Not far from my apartment in Los Angeles, there’s a curious place that is always busy day and night: Urban Light, at the Los Angeles County Art Museum. The sculpture is made up of 202 restored street lamps, all clustered together along Wilshire Boulevard. It was only installed in 2008, but has already become an iconic symbol of Los Angeles.
Indeed, if anyone in your Instagram of Facebook feeds has visited LA in the last few years, you probably saw some pictures like this:
Urban Light was created by Chris Burden, an LA artist who had a long and well-regarded career pushing boundaries. Burden died Sunday, which means now is as good a time as any to reflect on this iconic piece.
I think what makes Urban Light so wonderful is how it rewards on so many levels. The piece almost seems custom made for our social media-drenched world — even though it predates the creation of Instagram — and so it has become the star of innumerable photo shoots. Go by on any random day and there engaged couples, brides, and parents taking pictures of kids.
All of which is to say that fulfills the first and most basic qualification for being a great place: people want to be there. And in fact Burden himself once said he hoped the piece would open a space that had physically “turned its back on the city.”
But Urban Light isn’t just for pretty pictures. For those who want it to be, It’s also an intellectually challenging and surprising piece of real art. Burden described it as “architecture without walls,” and exploring the cluster of lamps raises questions about history, material culture, and light in a city of movie stars and eternal sunshine.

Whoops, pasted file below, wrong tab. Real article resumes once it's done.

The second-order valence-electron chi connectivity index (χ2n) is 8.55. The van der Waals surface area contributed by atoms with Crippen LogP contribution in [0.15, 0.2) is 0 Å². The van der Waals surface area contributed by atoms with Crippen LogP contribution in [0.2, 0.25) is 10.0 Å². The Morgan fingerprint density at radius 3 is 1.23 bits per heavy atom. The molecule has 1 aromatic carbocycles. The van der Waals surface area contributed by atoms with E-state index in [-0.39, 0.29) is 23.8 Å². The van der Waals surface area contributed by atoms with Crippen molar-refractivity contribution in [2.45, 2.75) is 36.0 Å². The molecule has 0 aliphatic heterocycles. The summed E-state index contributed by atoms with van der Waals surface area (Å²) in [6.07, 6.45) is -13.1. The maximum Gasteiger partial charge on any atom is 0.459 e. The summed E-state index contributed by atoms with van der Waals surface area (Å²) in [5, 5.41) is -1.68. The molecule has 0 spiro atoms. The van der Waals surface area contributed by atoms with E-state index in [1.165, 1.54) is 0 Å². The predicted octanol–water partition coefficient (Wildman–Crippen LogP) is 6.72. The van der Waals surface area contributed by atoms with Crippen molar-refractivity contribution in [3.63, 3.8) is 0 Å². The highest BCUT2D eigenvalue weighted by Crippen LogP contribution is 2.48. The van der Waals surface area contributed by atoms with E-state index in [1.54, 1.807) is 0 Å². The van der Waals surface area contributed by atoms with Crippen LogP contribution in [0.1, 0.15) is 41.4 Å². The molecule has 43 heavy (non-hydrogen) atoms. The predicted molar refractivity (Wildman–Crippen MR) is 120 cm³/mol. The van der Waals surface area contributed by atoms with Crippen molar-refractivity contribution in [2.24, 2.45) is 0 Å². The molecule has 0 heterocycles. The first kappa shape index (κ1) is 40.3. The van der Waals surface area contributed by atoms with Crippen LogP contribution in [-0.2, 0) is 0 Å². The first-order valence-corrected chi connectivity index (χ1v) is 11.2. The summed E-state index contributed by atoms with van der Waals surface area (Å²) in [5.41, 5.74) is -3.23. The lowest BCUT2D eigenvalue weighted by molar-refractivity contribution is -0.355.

I’m not going to get into an entire art review here, but suffice it to say that if you’re an adult with an interest in postmodern art theory, this piece is for you. And if you’re a kid who just wants to run around exploring, this piece is also for you. It’s supremely democratic.
Which is rare.
The United States is filled with public art, and much of it is merely decorative. Other times, it lacks the ethereal aesthetics that makes it widely appealing. I’m thinking of several pieces in Seattle’s fantastic Olympic Sculpture Park, which are intellectually rewarding but lack the face-value beauty or interactivity of Urban Light. I don’t see many brides, for example, taking pictures with Richard Serra pieces.
And that’s fine. Not every piece of public art has to be all things to all people. What’s remarkable, however, is that Urban Light kind of is.
— Jim Dalrymple II